Before setting foot on this grand first world country, I had to exchange money into 2000 USD in cash, because for one, I heard US shopping outlets are ridiculously cheap, for another, although there was a 30 million dong limit credit card ready in my my wallet at the time, I had no desire to touch it (spending on a credit line means getting charged interest means getting in avoidable debt, so – No, thanks!)
As inexperienced as we were, we exchanged money into a pile of $100 notes from some currency counter on Phung Hung street. This was easier to keep in wallets, more convenient to count than thicker pile of smaller notes, so we didn’t see any problem with it. But that was exactly where the problems started. First trouble begun at the airport. Check in, check, customs, check, trolleys, on our way to get them. Dragging, heaving along with us heaps of camcorders, tripods, lights, luggages, we were desperate for some trolleys only to find none. When we finally find a tidy row of trolleys, they all required to put in some coins to “rent” one. Oh dear, where can we get coins when our pockets all screams $100? We had no choice but to “Excuse me” to anybody passing by, asking to exchange our big notes into small change, but nobody got enough for $100, mostly $20, $30, or $50 at most. This is our first impression of United States: Too poor to give $100 change.
Series of unfortunate events were not yet over. On our second day, Ms Trang, our precious editor wanted to buy the newest edition of iPad. Well, let’s get to it! We attacked an enormous Best Buy in Champaign Urbana, Chicago. 30 minutes later, Ms Trang gleefully holding the brand new iPad worth $600, following our beaming VTR technician, Mr Ky, also holding a big pair of $200 PC speakers. The cashier girl dropped her jaw at our 8 notes of $100. What was wrong with the notes? Are they counterfeits? We were scared out of our wits while questioning the girl like crazy. She bashfully answered: “There’s nothing wrong with your notes. It’s just that I have never received that much cash.” She then turned to pull out some change from the drawer. I took a quick peek. There was really no $100 note, mostly only $10, $20 and some change, adding up to to $200 at best. Wow, this big of a Best Buy shop only earned this much cash today? All the other customers have to get in debt to shop here? Imagine the poor state of that.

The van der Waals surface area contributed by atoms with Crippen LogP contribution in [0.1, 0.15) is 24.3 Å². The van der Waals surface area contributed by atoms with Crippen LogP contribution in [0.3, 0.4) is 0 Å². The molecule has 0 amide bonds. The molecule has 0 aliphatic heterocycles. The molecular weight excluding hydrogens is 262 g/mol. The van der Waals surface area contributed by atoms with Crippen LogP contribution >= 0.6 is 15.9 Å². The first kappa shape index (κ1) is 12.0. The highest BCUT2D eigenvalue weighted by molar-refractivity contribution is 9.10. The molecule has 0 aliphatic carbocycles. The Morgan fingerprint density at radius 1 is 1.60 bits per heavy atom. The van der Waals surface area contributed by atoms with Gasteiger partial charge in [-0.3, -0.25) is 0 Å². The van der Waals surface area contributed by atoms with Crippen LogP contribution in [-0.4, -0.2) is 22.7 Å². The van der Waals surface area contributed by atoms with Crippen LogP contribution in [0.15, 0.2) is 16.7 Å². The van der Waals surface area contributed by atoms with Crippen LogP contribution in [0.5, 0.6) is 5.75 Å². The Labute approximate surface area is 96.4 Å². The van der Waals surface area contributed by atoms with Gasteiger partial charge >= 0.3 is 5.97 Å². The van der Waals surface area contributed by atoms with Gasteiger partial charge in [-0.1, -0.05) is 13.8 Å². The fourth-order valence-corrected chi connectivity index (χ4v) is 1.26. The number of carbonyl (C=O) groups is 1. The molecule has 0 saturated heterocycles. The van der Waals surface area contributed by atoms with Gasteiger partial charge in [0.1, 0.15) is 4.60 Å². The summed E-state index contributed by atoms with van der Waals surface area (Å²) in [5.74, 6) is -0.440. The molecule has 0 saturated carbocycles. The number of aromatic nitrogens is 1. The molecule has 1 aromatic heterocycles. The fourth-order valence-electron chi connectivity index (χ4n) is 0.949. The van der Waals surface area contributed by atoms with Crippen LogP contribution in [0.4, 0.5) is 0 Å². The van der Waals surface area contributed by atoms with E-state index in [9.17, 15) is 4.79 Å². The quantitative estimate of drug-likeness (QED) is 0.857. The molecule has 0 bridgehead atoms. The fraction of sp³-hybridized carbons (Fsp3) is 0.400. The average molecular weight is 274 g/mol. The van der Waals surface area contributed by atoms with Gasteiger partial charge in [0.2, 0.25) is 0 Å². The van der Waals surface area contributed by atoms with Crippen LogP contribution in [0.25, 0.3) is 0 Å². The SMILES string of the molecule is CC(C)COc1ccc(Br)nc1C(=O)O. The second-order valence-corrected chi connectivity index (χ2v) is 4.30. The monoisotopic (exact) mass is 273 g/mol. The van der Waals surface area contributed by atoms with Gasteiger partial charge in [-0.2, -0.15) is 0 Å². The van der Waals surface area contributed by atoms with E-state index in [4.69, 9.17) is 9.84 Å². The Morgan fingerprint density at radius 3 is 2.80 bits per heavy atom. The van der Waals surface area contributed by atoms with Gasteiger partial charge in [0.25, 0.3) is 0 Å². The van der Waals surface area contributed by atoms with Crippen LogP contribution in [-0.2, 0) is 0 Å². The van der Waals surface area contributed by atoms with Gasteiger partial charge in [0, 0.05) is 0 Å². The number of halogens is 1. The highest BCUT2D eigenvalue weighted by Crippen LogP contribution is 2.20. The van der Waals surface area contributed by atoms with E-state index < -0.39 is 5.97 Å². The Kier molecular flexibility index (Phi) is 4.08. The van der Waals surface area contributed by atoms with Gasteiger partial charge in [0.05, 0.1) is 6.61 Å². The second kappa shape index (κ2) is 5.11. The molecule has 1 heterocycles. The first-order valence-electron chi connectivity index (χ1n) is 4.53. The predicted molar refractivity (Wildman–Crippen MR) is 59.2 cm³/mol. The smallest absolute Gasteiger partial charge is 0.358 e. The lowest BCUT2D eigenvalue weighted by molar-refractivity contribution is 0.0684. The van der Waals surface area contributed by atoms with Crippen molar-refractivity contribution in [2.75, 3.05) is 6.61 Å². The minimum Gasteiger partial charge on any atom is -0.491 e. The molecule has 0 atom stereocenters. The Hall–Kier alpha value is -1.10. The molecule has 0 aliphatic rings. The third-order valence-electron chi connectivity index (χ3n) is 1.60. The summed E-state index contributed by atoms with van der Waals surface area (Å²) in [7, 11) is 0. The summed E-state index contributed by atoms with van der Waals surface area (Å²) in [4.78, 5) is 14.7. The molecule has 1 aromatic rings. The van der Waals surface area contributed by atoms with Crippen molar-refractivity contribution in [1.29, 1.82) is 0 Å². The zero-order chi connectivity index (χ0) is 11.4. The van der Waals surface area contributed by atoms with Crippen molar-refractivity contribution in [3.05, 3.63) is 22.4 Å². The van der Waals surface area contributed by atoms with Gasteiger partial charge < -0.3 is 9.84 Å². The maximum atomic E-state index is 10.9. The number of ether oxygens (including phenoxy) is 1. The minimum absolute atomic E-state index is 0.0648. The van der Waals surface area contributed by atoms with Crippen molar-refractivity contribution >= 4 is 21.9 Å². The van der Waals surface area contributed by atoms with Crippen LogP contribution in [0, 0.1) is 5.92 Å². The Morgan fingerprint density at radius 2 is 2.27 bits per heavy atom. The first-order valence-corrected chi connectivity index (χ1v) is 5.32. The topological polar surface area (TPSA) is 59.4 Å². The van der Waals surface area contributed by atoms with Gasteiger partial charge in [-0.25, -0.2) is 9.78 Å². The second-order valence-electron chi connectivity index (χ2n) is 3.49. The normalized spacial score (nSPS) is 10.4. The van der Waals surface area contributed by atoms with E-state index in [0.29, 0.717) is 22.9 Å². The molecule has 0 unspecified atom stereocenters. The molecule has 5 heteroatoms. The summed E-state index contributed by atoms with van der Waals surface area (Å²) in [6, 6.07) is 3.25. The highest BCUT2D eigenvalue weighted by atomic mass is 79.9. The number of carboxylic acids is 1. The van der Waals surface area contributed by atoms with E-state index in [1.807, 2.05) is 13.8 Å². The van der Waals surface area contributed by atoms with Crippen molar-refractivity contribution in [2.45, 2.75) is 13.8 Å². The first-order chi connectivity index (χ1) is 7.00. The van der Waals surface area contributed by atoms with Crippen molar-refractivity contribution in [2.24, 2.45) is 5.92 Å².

Later that day, we met up with researchers to interview them for the documentary. I again noticed they usually use cards instead of cash for everything – beverage card, gasoline card, subway card, parking card, and God knows what else. I had to ask: “Are people here really get into debt to buy utilities?”. The young researcher answered: “Yeah, absolutely. We always spend first, pay later. For everything. Yeah.” and gave me a diplomatic smile (I later found out this “diplomatic” smile was exerted to hide a laugh. L)
The height of my awareness of this poverty was when I watched a skillful street performer at the heart of Mahattan Avenue. This is nothing new. Them street performers are the same as martial arts players in ancient times, wandering the streets from villages to villages, show off their skills, collect coins from curious passer-bys to make ends meet. After the performer finished her act, everybody clapped and cheered like thunder but almost no one collected enough small change to tip. The performer then had to use a tiny card swiping machine to collect money from her eager audience. This was a big disapointment. So I left the scene to wander along the street, stopped by a cosmetic shop to buy my wife some kind of eye scream that cost $52. My S100 note again sent the shop girl running around several mall floors to collect enough change.
Too much incoveniences in this trip! Mr Ky and I went out for dinner, voiced our confusion in between conversations: “In our country, cash is king. Whereas people here are too reluctant to ever use cash. Whenever we use big notes, they look at us like we’re a bunch of weirdos. Why get into all the troubles of borrowing to spend? Cash is really king, otherwise, you are just a oxymoron, a succesful debtor!” We went on to comment on the US being so cash-poor it was weird and couldn’t help feeling a wee bit superior. We are richer than many people “here”.
And now, 4 years after the first time I ever visited the US, I am sweating my brows to write these words. There are a few 50,000 or 20,000 dong notes and 3 credit cards with credit limits combined of 200 millions, all of which are almost maxed out. I told myself after a sigh: “There are still plenty of succesful debtors like me in United States!”